Freezing orders are a vital tool to preserve assets when there is a dispute, but the courts in Jamaica will only grant a freezing order if it can be shown that there is a real risk that the other party will disperse the assets to avoid a judgment debt.
The expert commercial lawyers at top law firm ParrisWhittaker have substantial experience advising clients in Jamaica in relation to freezing orders and asset protection. In a notable case, a company subjected to a $513 million freezing order succeeded in having it discharged because of the lack of evidence against it.
What is a freezing order?
Freezing orders – also called freezing injunctions – are temporary court orders preventing someone from disposing of assets. Freezing orders were previously known as Mareva injunctions. They are frequently obtained during the course of commercial litigation and are an important tool used to preserve assets until a judgment debt is satisfied.
A freezing order may be granted prior to the trial or at any stage of a claim, including after judgment is obtained. Importantly, a judgment does not have to be from the domestic court only.
The court may grant a freezing order if it’s just and convenient. However, if you’re seeking an order we will have to show on your behalf that:
- You have at least a credible claim against the other party
- They own assets in this jurisdiction, and
- There is a significant risk of their dissipating of assets before you secure a final judgment.
In October 2020, the court in Jamaica1 imposed a number of orders, including a freezing order on $513m worth of property and assets against the Petroleum Company of Jamaica (PCJ). The orders were made in the course of proceedings involving the purported non-performance of agreements for the sale of land.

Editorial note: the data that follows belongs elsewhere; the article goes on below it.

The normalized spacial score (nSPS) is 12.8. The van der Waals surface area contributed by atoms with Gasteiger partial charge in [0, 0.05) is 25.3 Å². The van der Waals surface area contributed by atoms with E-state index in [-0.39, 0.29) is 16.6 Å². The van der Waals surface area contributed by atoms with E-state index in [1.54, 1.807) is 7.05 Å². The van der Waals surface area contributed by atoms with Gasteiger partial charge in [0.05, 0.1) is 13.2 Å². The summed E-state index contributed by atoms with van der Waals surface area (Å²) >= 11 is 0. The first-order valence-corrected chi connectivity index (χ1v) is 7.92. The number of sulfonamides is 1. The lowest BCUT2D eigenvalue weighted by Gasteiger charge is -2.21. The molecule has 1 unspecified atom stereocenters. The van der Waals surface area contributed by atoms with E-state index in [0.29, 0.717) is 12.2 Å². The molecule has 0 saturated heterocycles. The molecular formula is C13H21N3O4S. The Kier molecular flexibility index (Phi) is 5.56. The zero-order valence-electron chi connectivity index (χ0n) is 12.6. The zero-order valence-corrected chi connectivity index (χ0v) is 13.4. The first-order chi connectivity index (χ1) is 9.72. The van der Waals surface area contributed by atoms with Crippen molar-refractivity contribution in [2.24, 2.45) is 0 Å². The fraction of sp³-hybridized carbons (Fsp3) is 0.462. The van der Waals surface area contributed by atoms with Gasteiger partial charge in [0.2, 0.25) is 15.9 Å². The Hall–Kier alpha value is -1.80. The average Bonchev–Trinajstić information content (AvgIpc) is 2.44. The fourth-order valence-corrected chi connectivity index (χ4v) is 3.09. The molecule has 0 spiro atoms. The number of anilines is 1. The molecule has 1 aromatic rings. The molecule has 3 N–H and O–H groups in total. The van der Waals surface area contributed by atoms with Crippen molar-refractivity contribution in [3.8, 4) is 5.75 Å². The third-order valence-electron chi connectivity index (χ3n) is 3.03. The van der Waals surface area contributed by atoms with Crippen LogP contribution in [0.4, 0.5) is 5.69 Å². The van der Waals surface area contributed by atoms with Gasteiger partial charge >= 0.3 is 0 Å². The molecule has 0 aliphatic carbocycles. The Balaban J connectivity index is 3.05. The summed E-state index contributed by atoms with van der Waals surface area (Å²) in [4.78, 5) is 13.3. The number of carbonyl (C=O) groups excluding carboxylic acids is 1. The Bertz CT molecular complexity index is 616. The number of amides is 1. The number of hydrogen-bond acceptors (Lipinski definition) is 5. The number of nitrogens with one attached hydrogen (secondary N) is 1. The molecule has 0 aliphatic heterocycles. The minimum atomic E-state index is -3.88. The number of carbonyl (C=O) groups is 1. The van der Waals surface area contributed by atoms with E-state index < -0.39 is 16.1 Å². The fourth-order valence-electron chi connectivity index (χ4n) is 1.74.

The PCJ appealed and sought to have the freezing order discharged. However, the claimant argued that the Supreme Court did not have jurisdiction to hear the application as the order had been obtained ex parte and the substantive matter was pending appeal before the appeal court.
In February 2021, the Jamaican Court of Appeal ruled that the Supreme Court did have jurisdiction to consider the PCJ’s application in these circumstances.
The following month, the Supreme Court allowed the application to discharge the freezing order. It ruled that the claimant had not provided solid evidence to demonstrate that there was a real risk of the PCJ dissipating assets to deprive the claimant of “the fruits” of their judgment.
What does this mean?
Securing a freezing order can be vital if you’re seeking to protect assets over which you have a claim. But if you’re the subject of what you believe to be an unjust freezing order, the inconvenience and risk of financial hardship and reputation damage can be significant.
We routinely advise and represent clients who are considering seeking a freezing injunction or who need to challenge an order made against them. In many cases, our specialist lawyers can secure a variation or discharge of a freezing order.